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Surviving triathlon a rewarding event

This is the final of a series of columns chronicling my journey in training for my first sprint triathlon, held on Saturday morning.

The moment had finally arrived.

The Independence Sprint Triathlon was about to begin.

I had my final moments of preparation on Friday by watching the film “300.” Granted, it did nothing for my actual preparation, but it did reignite the feeling that it would be cool to throw a spear while screaming a manly shout.

Once Saturday morning came around, I was the first participant to arrive at the Independence pool.

The nerves were high.

To combat this, I started to recite some of my favorite movie lines, from, “Spartans, prepare for glory!” to, “I drink your milkshake.”

Yeah, not sure what that line was supposed to do for me either.

I quickly went over my race strategy. Luckily, it was simple — Pace yourself.

As soon as the triathlon started the only thing I failed to do was … pace myself.

There’s something about the start of a race that gets my competitive juices flowing.

This was a chance to channel my inner Spartan.

That feeling lasted for maybe 30 minutes.

Once we started the bike ride, I realized the triathletes I was attempting to keep up with were on a pace far faster than I had ever done.

My adrenaline gave way to my legs getting much more tired than they should have been feeling. I realized I had my own battle — find a way to finish.

The bike ride did offer one solace. Sprinklers were going off near the road in one of the fields. There was no way I was missing this chance to cool off.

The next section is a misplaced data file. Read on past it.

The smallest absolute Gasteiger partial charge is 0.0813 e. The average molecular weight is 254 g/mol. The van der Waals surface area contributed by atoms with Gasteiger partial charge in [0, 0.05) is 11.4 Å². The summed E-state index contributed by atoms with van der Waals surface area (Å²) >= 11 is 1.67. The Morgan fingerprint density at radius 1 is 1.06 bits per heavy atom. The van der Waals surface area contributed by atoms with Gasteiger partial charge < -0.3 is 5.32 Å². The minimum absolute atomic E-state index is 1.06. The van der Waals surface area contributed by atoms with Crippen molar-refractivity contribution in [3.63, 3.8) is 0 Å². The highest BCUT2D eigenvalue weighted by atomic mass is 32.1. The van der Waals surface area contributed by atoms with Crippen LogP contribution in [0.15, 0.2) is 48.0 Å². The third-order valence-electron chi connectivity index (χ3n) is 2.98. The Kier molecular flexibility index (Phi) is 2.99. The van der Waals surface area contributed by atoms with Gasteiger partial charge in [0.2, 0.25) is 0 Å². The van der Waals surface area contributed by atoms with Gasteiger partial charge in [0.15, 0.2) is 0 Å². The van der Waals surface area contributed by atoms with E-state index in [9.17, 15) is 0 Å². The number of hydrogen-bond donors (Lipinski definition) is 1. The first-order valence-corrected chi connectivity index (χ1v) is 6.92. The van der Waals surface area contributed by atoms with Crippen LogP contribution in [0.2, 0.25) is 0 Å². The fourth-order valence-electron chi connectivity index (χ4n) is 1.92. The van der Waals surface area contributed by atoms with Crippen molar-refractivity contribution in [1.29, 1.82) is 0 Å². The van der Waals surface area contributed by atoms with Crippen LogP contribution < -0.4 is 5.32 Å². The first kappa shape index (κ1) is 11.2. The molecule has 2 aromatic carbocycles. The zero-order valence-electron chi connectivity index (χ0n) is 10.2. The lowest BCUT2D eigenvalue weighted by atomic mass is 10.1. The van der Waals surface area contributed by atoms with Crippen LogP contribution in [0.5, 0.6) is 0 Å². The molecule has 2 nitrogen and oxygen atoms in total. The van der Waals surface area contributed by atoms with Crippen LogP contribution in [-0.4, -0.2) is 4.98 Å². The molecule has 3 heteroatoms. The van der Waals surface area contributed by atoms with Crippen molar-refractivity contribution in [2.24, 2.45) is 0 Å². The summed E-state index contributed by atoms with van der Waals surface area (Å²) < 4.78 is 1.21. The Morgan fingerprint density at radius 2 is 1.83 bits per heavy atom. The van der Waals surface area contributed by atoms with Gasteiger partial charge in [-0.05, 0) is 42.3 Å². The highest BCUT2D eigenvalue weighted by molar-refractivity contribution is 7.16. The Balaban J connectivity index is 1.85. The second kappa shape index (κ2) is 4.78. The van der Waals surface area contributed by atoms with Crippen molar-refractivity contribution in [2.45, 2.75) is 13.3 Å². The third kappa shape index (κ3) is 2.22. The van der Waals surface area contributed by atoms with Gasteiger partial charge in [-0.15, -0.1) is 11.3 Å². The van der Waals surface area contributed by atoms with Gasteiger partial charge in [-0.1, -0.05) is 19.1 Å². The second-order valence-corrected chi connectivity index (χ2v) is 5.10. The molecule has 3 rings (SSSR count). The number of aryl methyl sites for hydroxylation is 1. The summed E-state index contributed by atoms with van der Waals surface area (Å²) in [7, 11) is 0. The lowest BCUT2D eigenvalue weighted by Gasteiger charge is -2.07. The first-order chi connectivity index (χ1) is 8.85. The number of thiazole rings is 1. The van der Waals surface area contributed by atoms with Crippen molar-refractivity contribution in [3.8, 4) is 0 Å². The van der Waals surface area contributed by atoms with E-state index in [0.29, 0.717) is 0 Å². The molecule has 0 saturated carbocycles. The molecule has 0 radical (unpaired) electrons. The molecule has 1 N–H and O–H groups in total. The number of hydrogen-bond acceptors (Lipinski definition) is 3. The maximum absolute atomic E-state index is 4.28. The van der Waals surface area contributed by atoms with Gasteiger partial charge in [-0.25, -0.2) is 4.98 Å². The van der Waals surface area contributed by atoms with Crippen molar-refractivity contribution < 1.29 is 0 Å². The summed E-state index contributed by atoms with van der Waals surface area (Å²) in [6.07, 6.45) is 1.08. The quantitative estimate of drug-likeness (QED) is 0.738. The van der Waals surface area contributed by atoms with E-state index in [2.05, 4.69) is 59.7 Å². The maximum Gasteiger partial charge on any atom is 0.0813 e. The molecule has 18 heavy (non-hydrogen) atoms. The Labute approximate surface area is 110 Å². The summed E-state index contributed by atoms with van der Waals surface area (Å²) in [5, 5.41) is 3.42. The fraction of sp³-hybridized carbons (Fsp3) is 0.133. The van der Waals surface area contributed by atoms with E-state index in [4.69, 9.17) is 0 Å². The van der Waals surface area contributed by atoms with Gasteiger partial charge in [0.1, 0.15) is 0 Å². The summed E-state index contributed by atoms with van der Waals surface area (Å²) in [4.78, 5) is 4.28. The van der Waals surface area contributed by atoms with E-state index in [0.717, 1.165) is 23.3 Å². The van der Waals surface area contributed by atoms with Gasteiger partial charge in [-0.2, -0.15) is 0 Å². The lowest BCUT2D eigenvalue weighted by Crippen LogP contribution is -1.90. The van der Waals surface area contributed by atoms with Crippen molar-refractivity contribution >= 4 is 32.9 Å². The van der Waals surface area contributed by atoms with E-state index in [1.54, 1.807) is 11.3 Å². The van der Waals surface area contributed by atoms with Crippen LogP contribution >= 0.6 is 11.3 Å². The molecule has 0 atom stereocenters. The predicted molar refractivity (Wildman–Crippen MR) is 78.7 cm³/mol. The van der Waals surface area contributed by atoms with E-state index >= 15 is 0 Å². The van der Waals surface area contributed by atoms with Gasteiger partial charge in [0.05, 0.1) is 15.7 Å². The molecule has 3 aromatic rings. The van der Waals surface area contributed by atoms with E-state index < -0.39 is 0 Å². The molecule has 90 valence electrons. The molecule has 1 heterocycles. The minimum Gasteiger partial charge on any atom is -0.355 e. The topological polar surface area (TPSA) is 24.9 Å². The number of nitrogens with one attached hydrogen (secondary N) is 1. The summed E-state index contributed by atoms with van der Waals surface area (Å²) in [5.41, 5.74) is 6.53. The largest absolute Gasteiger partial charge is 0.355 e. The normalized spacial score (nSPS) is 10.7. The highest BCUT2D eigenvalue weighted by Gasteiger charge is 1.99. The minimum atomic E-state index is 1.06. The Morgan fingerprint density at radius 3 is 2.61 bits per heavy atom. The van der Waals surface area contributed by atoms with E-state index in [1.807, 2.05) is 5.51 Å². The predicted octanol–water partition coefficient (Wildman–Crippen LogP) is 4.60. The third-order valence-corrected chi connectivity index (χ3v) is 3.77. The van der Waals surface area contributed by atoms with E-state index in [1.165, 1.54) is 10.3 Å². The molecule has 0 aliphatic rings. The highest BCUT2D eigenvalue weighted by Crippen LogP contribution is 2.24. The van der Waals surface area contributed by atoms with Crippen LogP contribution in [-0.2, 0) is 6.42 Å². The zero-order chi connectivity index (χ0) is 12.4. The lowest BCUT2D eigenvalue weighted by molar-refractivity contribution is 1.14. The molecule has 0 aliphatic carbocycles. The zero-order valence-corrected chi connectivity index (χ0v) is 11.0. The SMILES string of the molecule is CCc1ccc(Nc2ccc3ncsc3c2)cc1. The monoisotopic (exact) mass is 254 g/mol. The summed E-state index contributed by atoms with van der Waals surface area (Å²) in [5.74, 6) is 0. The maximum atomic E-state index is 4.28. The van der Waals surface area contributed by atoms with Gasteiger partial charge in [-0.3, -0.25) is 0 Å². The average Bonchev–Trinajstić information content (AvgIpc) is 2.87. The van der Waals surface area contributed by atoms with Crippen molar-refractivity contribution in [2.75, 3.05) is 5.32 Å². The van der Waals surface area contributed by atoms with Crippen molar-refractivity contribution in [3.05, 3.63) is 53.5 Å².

The first splash hit me and I felt a refreshing coolness.

What I failed to notice was there were six or seven more sprinkler heads, resulting in my eyes opening just in time to get multiple blasts of water in them and the hope that I wasn’t about to steer off the road. When I finished the bike ride, my legs were tired but I was hopeful.

Only 3.1 miles separated me from the finish.

For the briefest of moments, I felt a surge of energy and determination enter my body.

Unfortunately that surge left as soon as I started to run.

My legs felt like weights. I called on the spirit of my cross-country days to help. What can I say, desperate times call for desperate measures. Unsurprisingly, that didn’t work.

If the spirit of my cross-country days still exists, it was laughing at me.

I didn’t so much finish the run as I did survive it.

But, despite being exhausted, turning the final corner toward the finish brought another new feeling — exhilaration.

There is nothing quite like hearing a crowd cheer for you. Upon crossing the finish, there was an immense sense of pride coupled with the thought that I need water now or I might fall over.

Unofficially, my time is 1 hour, 56 minutes and 40 seconds, a mark I’m more than happy with.

More importantly, the feeling when you finish is unlike any other, almost addicting. And it left me wanting more.

Organizer Brian Joynt did a great job putting on the event and ensuring there was enough water and food for participants after the race.

He raised more than $1,000 to help restore the Independence pool house.

Training for this sprint triathlon has been hard. Saturday’s race was more physically draining than pretty much anything I’ve ever done. Yet, it was also extremely gratifying to finish and the sense that you’ve just entered a spot in a club that not many people get to experience.

And while the experience led me to question whether I was still a sane human being, leaving the triathlon left me with one last thought — let’s do that again.

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